BHP Billiton Foundation Science and Engineering Teacher Awards Winner Adele Hudson.
You’ve probably got a story about a teacher who inspired you. Those favourite teachers can stay with you forever. They can drive you to become successful in your career or help you to become a better human being. An inspiring teacher can help you love a subject you thought you would never enjoy or overcome obstacles you thought were way too big. Every day teachers are forming the next generation, our future leaders and it is one heck of a job.
One of these impressive and inspiring teachers is Adele Hudson. She is one of Australia’s top high school science teachers who actively engages her students and feeds their curiosity through open inquiry projects.
And Adele, too, has memories of her own chemistry teacher who inspired her own love of science and of teaching: Mr Babcock.
“I always enjoyed his class and felt like it was a place where I could learn and be challenged. I remember talking to him about his research days at university and I asked him why he would want to be a teacher. I couldn’t understand why anyone would want to spend time with teenagers in a high school setting. It is interesting that I ended up studying at the same university as him for my Bachelors, Honours, and PhD, and have now made the same transition to a teaching career,” Adele said.
Adele Hudson with Australian Science Teacher Association President Geoff Quinton, BHP Chief Executive Officer Andrew Mackenzie, CSIRO Chief Executive Dr Larry Marshall and BHP Billiton Foundation Director Pat Risner.
Adele is the Head of Science at Aitken College in Victoria and teaches middle school Science, Senior Chemistry, and Physics. “I love learning and I love learning with others. Being able to explore the world of science with students is such an exciting journey because you never know what is coming next.”
Earlier this year, Adele won the BHP Billiton Foundation Science and Engineering Teacher Award, which recognises teachers who engage students in open-ended investigations and work consistently within their school community and wider professional arenas to make an outstanding contribution to STEM education in Australia.
Adele believes that giving students time to explore ideas that interest them through open inquiry is one way to spark interest in science, technology, engineering and maths.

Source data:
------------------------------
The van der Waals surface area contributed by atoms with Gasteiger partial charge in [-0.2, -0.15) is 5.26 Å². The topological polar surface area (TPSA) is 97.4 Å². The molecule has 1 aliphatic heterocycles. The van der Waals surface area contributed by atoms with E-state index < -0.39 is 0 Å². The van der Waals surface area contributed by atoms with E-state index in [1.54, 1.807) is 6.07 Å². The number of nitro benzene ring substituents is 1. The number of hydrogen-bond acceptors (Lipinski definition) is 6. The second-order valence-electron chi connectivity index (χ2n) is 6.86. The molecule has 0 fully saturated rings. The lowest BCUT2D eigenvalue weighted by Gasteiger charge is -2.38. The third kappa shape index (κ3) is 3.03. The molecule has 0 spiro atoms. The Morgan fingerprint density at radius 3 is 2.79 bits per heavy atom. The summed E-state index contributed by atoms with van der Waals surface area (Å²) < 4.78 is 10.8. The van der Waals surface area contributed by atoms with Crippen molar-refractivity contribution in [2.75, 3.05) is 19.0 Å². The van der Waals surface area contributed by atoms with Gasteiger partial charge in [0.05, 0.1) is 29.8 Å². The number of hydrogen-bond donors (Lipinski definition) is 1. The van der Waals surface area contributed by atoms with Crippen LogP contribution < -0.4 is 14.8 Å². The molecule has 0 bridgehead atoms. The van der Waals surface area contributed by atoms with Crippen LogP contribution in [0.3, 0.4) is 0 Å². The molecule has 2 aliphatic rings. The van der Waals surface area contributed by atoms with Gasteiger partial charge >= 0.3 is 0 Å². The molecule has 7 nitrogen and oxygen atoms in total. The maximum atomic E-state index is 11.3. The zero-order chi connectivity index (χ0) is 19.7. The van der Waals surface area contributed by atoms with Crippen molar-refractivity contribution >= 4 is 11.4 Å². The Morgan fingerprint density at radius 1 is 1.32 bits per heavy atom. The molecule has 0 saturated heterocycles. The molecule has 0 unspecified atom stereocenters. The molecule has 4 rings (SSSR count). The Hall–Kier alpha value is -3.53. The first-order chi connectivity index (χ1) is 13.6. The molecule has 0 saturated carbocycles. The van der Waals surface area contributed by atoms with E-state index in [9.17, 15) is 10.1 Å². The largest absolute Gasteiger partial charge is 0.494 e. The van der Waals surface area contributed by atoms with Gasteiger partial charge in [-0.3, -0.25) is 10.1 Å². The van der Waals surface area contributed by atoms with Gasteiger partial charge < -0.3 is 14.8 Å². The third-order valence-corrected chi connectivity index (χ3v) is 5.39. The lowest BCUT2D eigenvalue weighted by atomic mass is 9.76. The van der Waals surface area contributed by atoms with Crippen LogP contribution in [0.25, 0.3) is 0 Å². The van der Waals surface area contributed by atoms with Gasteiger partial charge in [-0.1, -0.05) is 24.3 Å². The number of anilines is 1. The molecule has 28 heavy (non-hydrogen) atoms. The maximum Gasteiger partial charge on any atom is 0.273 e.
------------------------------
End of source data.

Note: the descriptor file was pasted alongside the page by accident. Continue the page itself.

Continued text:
“The science curriculum is full to the brim with content and activities, but students can benefit from taking the time investigate things that they are passionate about,” Adele said.
Adele Hudson, Angelina Arora and Jane Wearing-Smith at the Intel International Science and Engineering Fair.
“One of the great things about science is that it’s everywhere for children to explore. And even if they don’t go into a science career, they’re skills that will be useful throughout their lives regardless. Skills on inquiry, questioning, theorising and experimenting are all invaluable assets.”
Adele is also trying to address the lack of girls and women in STEM within her school and classroom. She sees the lack of female role models in science careers and a fear of being isolated in male-dominated subjects in high school and university can contribute to this trend.
To try and get past that, Adele is instilling in young women a belief that they are capable of tackling subjects they perceive as difficult as well as showing that STEM careers require creativity and interpersonal skills as well as mathematical and logic skills. She also has been making senior science subjects accessible to all students by providing greater support during assessment tasks and integrating more project based learning.
And while her teenage self couldn’t understand why Mr Babcock would want to teach high school students, Adele is driven by a love of learning and gets the greatest joy out of the journey of watching students become passionate about what they’re learning about.